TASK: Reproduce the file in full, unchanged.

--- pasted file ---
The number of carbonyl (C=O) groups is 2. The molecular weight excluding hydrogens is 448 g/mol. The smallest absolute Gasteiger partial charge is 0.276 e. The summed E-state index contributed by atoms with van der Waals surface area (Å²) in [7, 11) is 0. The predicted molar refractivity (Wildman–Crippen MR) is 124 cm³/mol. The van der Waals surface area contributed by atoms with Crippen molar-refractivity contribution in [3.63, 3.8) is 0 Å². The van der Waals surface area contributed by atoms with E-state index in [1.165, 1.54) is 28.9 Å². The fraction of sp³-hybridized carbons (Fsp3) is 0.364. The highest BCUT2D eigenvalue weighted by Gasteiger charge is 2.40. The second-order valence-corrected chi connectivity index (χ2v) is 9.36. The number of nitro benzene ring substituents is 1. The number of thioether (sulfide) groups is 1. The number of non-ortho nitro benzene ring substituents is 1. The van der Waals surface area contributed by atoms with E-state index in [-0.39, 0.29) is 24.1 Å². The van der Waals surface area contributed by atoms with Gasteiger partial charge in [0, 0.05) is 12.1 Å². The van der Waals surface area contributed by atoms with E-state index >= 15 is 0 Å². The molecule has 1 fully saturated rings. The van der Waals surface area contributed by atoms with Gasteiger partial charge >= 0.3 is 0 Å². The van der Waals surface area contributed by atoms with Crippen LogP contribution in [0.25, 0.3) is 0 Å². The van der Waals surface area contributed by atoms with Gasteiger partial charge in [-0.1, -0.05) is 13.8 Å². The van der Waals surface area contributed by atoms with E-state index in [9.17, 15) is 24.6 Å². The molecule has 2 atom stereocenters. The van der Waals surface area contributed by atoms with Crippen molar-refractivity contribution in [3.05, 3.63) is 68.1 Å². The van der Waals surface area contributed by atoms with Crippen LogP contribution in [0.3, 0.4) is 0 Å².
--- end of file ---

The number of carbonyl (C=O) groups is 2. The molecular weight excluding hydrogens is 448 g/mol. The smallest absolute Gasteiger partial charge is 0.276 e. The summed E-state index contributed by atoms with van der Waals surface area (Å²) in [7, 11) is 0. The predicted molar refractivity (Wildman–Crippen MR) is 124 cm³/mol. The van der Waals surface area contributed by atoms with Crippen molar-refractivity contribution in [3.63, 3.8) is 0 Å². The van der Waals surface area contributed by atoms with E-state index in [1.165, 1.54) is 28.9 Å². The fraction of sp³-hybridized carbons (Fsp3) is 0.364. The highest BCUT2D eigenvalue weighted by Gasteiger charge is 2.40. The second-order valence-corrected chi connectivity index (χ2v) is 9.36. The number of nitro benzene ring substituents is 1. The number of thioether (sulfide) groups is 1. The number of non-ortho nitro benzene ring substituents is 1. The van der Waals surface area contributed by atoms with E-state index in [-0.39, 0.29) is 24.1 Å². The van der Waals surface area contributed by atoms with Gasteiger partial charge in [0, 0.05) is 12.1 Å². The van der Waals surface area contributed by atoms with E-state index >= 15 is 0 Å². The molecule has 1 fully saturated rings. The van der Waals surface area contributed by atoms with Gasteiger partial charge >= 0.3 is 0 Å². The van der Waals surface area contributed by atoms with Crippen LogP contribution in [0.25, 0.3) is 0 Å². The van der Waals surface area contributed by atoms with Gasteiger partial charge in [-0.1, -0.05) is 13.8 Å². The van der Waals surface area contributed by atoms with E-state index in [9.17, 15) is 24.6 Å². The molecule has 2 atom stereocenters. The van der Waals surface area contributed by atoms with Crippen molar-refractivity contribution in [3.05, 3.63) is 68.1 Å². The van der Waals surface area contributed by atoms with Crippen LogP contribution in [0.3, 0.4) is 0 Å².